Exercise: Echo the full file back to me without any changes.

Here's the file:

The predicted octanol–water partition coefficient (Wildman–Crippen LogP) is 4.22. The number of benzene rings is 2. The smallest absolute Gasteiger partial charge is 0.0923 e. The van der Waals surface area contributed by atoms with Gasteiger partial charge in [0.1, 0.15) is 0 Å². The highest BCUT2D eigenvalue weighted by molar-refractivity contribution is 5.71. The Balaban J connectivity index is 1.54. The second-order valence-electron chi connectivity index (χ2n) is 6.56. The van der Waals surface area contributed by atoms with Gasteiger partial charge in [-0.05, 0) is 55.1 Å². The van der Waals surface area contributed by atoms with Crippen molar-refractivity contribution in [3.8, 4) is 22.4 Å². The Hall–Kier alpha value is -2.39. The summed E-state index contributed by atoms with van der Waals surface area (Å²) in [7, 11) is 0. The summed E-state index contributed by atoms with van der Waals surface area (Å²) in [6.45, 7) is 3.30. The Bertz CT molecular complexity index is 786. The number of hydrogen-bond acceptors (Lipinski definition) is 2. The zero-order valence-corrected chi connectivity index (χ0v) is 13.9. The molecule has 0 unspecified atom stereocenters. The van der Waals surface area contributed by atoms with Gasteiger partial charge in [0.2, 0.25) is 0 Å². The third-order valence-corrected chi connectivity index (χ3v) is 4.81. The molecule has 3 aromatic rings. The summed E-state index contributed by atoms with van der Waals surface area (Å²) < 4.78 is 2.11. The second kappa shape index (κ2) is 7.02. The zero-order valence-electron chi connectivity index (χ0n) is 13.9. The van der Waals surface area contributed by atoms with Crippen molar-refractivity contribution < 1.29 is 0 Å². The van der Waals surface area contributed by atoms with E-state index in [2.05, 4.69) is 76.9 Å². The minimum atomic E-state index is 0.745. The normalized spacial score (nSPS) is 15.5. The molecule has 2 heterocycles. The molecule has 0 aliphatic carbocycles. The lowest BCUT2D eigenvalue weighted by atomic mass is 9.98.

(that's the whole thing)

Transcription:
The predicted octanol–water partition coefficient (Wildman–Crippen LogP) is 4.22. The number of benzene rings is 2. The smallest absolute Gasteiger partial charge is 0.0923 e. The van der Waals surface area contributed by atoms with Gasteiger partial charge in [0.1, 0.15) is 0 Å². The highest BCUT2D eigenvalue weighted by molar-refractivity contribution is 5.71. The Balaban J connectivity index is 1.54. The second-order valence-electron chi connectivity index (χ2n) is 6.56. The van der Waals surface area contributed by atoms with Gasteiger partial charge in [-0.05, 0) is 55.1 Å². The van der Waals surface area contributed by atoms with Crippen molar-refractivity contribution in [3.8, 4) is 22.4 Å². The Hall–Kier alpha value is -2.39. The summed E-state index contributed by atoms with van der Waals surface area (Å²) in [7, 11) is 0. The summed E-state index contributed by atoms with van der Waals surface area (Å²) in [6.45, 7) is 3.30. The Bertz CT molecular complexity index is 786. The number of hydrogen-bond acceptors (Lipinski definition) is 2. The zero-order valence-corrected chi connectivity index (χ0v) is 13.9. The molecule has 0 unspecified atom stereocenters. The van der Waals surface area contributed by atoms with Gasteiger partial charge in [0.2, 0.25) is 0 Å². The third-order valence-corrected chi connectivity index (χ3v) is 4.81. The molecule has 3 aromatic rings. The summed E-state index contributed by atoms with van der Waals surface area (Å²) < 4.78 is 2.11. The second kappa shape index (κ2) is 7.02. The zero-order valence-electron chi connectivity index (χ0n) is 13.9. The van der Waals surface area contributed by atoms with Crippen molar-refractivity contribution < 1.29 is 0 Å². The van der Waals surface area contributed by atoms with E-state index in [2.05, 4.69) is 76.9 Å². The minimum atomic E-state index is 0.745. The normalized spacial score (nSPS) is 15.5. The molecule has 2 heterocycles. The molecule has 0 aliphatic carbocycles. The lowest BCUT2D eigenvalue weighted by atomic mass is 9.98.